Could your email marketing program use a little chaos, disruption and messiness? On a recent flight home from London, I watched economist Tom Harford's TEDTalk presentation, "How frustration can make us more creative," in which he shows how inserting messiness and disruption into the creative process will usually produce a better result. Naturally, it got me thinking about how to apply his concepts to email marketing.
Anyone who has spent time in direct marketing for a brand knows there is no such thing as incremental budget. It's a world of trade-offs - or, as a mentor of mine would always say, "What do we not do to make this happen?"
If you're a retail email marketer today, you undoubtedly understand what's happening in the space. It's getting more difficult and costly to acquire customers, and even harder to retain them through repeat purchases. Here are three threatening trends in retail today that should compel you to be more consumer-first in your email marketing efforts and grow your brand's customer lifetime value.
For years, catalogers and other "traditional" direct marketers have shared customer-level information to drive better ROI from their marketing investments. This sharing has largely been performed through several large cooperatives. Most major postal-direct marketers are a part of these cooperatives, because the gains from joining a cooperative are so large. There are similar gains available to email marketers if they share subscriber-level data with other marketers. Marketers have a wealth of data that-if shared-can drive better email programs for consumers.
Finding the right email frequency is one of the many issues that email marketers have to figure out in order to have a successful email program. What happens when they change their email cadence, such as emailing on more days of the week or emailing more than once a day at different times of the year?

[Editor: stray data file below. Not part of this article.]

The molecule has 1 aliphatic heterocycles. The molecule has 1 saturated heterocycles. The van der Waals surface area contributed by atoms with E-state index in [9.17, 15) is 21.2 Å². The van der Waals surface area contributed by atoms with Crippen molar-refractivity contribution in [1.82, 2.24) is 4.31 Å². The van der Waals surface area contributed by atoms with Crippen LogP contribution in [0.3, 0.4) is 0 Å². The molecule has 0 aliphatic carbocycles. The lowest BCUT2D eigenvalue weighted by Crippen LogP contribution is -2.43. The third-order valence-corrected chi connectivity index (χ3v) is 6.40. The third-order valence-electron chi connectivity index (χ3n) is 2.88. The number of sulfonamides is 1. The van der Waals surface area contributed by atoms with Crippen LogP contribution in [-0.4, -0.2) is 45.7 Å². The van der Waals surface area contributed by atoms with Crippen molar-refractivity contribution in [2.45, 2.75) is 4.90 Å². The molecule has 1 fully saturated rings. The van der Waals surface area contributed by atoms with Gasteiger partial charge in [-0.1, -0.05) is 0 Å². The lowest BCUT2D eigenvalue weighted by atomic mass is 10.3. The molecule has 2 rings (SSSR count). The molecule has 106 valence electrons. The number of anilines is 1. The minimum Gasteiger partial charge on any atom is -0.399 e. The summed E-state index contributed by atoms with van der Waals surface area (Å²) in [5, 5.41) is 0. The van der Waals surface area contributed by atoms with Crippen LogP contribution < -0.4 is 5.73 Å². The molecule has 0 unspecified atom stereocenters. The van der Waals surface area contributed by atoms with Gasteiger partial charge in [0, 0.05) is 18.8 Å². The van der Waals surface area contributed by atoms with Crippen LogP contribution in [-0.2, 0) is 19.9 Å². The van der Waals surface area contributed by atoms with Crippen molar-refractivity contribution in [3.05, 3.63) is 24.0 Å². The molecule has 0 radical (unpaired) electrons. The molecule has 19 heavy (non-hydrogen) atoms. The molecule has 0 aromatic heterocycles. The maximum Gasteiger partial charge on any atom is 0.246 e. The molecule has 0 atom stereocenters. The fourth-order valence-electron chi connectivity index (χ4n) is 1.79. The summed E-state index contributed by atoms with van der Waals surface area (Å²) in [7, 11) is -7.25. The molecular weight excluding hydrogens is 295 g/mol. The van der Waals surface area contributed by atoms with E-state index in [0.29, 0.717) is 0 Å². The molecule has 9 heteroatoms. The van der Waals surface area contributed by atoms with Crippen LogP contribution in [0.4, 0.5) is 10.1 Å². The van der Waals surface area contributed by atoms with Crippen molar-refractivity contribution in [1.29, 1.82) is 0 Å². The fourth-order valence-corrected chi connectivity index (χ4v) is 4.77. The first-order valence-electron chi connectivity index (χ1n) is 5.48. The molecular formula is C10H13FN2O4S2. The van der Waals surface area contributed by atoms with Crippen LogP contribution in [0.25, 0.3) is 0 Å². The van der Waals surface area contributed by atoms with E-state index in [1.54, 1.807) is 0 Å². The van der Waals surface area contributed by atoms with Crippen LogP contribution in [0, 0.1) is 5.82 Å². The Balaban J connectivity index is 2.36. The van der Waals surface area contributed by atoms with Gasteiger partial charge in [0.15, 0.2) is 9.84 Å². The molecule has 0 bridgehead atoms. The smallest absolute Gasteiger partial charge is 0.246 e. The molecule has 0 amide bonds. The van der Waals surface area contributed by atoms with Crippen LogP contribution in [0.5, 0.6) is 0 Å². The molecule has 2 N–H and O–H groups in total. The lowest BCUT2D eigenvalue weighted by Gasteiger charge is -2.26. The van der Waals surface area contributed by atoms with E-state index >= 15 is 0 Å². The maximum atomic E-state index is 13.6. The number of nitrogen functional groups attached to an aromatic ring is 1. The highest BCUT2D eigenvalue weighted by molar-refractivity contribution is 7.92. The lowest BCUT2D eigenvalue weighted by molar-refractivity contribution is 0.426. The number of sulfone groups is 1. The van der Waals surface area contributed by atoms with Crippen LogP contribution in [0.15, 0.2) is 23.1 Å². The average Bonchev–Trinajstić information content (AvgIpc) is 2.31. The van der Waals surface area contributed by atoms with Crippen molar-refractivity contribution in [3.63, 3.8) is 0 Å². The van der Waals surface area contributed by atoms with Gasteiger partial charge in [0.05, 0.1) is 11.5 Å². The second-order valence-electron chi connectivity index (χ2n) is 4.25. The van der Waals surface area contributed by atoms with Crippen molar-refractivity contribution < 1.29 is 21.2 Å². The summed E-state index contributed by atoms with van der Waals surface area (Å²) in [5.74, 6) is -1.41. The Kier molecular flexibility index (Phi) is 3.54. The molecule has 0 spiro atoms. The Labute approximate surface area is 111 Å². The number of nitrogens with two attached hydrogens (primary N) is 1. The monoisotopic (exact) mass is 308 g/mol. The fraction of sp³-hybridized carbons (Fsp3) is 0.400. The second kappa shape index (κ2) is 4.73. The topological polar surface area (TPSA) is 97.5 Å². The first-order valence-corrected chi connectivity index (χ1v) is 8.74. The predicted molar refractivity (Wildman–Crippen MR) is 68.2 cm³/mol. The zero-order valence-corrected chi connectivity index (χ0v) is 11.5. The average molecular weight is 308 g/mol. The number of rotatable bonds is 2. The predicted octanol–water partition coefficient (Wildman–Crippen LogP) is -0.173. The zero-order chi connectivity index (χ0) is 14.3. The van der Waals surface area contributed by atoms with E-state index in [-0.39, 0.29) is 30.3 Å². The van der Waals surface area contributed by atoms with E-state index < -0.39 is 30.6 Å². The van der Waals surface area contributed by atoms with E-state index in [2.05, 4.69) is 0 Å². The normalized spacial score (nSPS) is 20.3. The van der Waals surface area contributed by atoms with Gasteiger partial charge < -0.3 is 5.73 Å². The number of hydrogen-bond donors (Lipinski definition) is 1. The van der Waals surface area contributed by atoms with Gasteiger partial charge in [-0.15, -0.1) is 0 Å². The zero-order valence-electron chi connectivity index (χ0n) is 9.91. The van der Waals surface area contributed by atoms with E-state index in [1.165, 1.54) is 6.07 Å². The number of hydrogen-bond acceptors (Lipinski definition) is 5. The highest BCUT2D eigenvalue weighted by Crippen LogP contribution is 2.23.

A recent survey by Harris Poll on behalf of data science company Feedzai found that Americans have serious trust issues when it comes to their personal and financial data. One in five Americans would rather break a bone than deal with identify theft.
With the fireworks of Independence Day behind us in the U.S., it's time to focus on getting your email program ready for the back-to-school and holiday seasons, sure to be here before we know it. Here are four audits you need to focus on this month to ensure you aren't trapped in crisis mode when your busy season hits:
"I know dynamic marketing is the right direction, but do we have the systems in place to do this?" My client, a brand-side marketing executive, and I were talking about incorporating dynamic marketing into his overall direct-marketing strategy. Here's a list of critical systems across databases and analytics that you want to have operational before you commit to dynamic marketing.